• Drumsticks - Wednesday, June 4, 2014 - link

    Thank you! This is encouraging to be honest as most of those sound like software bugs that could be fixed very soon. I'm personally waiting on y'all's review before I decide if I want one or of I should hang on for broadwell. Battery life is another concern as other websites don't seem to be giving the results you'd expect from 15% better than SP2, but your tests are the best. Any hints to how long you will be?
  • iSmug - Wednesday, June 4, 2014 - link

    I too am waiting for the full Anandtech review before pre-ordering. Hope it comes soon!
  • JeffFlanagan - Wednesday, June 4, 2014 - link

    I'm waiting for the Surface Pro 4, assuming they fix the poor design choice of placing the Windows button right where a hand rests to draw on the thing.

  • jhoff80 - Wednesday, June 4, 2014 - link

    The Pro 2 currently disables the Windows button when the pen is in range. I suspect as soon as Microsoft tweaks that on the Pro 3, nobody will care in the slightest where the Windows button is.

    What I'm personally more concerned about is the location of the light sensor for portrait mode. If you use the top of the device on the right in portrait (like the start button location pushes you to do on the Pro 3), that means that if past history is any guide, you'll be covering and uncovering the light sensor as you write. That causes obnoxious backlight changes (and is why I use my Pro 2 with the button on the right / light sensor on the left in portrait). Hopefully Microsoft thought enough about that this time around as well.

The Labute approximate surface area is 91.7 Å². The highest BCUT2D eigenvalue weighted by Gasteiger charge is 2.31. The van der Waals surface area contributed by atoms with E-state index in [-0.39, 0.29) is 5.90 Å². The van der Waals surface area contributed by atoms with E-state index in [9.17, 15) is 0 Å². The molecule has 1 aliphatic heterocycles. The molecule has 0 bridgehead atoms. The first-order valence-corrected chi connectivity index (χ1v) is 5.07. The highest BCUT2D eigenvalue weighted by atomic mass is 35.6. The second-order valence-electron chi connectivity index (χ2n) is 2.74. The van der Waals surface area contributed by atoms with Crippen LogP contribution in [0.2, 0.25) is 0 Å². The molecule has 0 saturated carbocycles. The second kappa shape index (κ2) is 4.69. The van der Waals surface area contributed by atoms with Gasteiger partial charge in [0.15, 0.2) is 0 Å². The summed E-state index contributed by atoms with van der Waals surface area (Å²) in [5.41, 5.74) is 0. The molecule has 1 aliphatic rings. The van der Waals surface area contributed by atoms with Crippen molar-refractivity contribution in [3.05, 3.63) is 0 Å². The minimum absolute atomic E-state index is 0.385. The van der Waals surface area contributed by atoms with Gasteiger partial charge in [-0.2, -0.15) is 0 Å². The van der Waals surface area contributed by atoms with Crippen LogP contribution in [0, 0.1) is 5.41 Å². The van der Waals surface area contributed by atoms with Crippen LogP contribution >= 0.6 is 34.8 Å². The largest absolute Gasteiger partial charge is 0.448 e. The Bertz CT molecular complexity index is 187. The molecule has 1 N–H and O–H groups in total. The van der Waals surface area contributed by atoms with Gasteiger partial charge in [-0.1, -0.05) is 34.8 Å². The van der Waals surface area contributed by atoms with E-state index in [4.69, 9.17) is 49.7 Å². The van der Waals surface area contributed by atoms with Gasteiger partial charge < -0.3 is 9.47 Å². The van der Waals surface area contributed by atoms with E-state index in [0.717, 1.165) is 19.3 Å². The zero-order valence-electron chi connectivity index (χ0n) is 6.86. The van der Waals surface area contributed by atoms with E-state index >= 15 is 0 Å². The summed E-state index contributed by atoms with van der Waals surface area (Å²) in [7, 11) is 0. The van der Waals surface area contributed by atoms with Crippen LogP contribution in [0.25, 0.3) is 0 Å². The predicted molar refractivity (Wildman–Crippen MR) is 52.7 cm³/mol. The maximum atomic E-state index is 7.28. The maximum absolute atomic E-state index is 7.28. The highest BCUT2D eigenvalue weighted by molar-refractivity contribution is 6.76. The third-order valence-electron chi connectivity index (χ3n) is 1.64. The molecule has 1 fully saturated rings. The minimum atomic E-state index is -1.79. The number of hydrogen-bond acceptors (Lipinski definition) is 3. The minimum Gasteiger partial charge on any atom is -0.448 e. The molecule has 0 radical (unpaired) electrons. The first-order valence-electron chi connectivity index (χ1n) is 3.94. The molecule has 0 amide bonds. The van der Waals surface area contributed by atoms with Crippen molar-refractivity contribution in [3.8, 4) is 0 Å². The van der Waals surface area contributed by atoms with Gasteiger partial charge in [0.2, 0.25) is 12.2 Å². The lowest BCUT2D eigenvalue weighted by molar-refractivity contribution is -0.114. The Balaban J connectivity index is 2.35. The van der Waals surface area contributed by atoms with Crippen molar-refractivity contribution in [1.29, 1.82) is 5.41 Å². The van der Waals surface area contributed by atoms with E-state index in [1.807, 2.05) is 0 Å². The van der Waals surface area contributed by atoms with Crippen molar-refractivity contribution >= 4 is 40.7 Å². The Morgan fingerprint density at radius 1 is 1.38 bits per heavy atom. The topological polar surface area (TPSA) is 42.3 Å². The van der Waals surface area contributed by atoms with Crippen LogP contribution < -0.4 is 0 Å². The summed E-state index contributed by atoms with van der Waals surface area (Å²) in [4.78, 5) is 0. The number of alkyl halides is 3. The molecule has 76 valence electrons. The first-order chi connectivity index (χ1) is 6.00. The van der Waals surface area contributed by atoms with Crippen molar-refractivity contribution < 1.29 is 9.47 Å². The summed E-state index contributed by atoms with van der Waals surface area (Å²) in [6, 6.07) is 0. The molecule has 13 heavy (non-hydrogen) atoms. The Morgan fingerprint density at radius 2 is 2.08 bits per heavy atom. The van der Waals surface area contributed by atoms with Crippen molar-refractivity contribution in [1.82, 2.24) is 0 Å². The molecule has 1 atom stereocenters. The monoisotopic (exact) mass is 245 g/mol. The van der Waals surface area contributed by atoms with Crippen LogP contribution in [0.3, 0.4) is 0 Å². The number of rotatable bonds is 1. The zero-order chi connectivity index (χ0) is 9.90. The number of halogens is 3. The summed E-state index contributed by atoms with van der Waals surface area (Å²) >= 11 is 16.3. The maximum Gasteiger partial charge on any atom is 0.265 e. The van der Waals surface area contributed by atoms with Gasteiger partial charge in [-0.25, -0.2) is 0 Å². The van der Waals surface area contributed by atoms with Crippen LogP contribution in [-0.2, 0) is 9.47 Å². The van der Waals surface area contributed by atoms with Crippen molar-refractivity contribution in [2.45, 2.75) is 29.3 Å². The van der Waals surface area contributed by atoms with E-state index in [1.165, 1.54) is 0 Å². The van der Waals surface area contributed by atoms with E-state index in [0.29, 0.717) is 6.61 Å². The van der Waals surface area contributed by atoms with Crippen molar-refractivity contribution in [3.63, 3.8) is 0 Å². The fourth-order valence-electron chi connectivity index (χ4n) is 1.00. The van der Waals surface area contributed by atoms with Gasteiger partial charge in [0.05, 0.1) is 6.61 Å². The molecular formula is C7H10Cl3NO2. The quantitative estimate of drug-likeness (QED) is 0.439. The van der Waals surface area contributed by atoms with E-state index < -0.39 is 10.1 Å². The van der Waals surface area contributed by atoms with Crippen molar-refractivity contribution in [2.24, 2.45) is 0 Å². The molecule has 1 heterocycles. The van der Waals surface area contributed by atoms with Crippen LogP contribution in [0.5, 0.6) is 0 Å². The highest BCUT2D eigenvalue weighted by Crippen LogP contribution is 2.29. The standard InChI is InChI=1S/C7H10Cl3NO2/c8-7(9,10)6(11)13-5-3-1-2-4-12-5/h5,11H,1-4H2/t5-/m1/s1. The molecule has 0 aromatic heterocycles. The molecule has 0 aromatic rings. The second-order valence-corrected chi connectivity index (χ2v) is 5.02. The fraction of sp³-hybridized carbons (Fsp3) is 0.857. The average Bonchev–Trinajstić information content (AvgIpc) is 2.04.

• Bunchofsage - Wednesday, June 11, 2014 - link

    I'm doing the same when in portrait mode, but it also gives the opportunity to snap in the stylus on top of your device (rathan than where your belly is)
  • nico_mach - Wednesday, June 4, 2014 - link

    It's bonkers to me that it has the same keyboard bug (alt-key is permanently 'depressed' in Windows until keyboard is unplugged) that I get on a 6 yr old work thinkpad with windows 7. On their 3rd version! But it IS pre-release and I'm sure they can get that much ironed out before release.
  • basroil - Thursday, June 5, 2014 - link

    It sounds like a simple sticky keys issue (press it five times in a row and it'll get "stuck"), or perhaps a related software error in this case (as opposed to the gummy switch issue in older keyboards)
  • Bunchofsage - Wednesday, June 11, 2014 - link

    Didn't know that it is such an old persistent OS-problem. Thought it's Surface's fault?!
  • mkozakewich - Friday, June 6, 2014 - link

    Well, from my experience with the first Surface Pro, they seem to be pretty good with updates. They managed to get Wacom to make the older drivers to support the Surface Pro's screen, and they fixed the FN key problem after a month or two. They've still got a lot of work to do on their drivers, though, and they've still not fixed the problems with the trackpad on the original keyboard cover.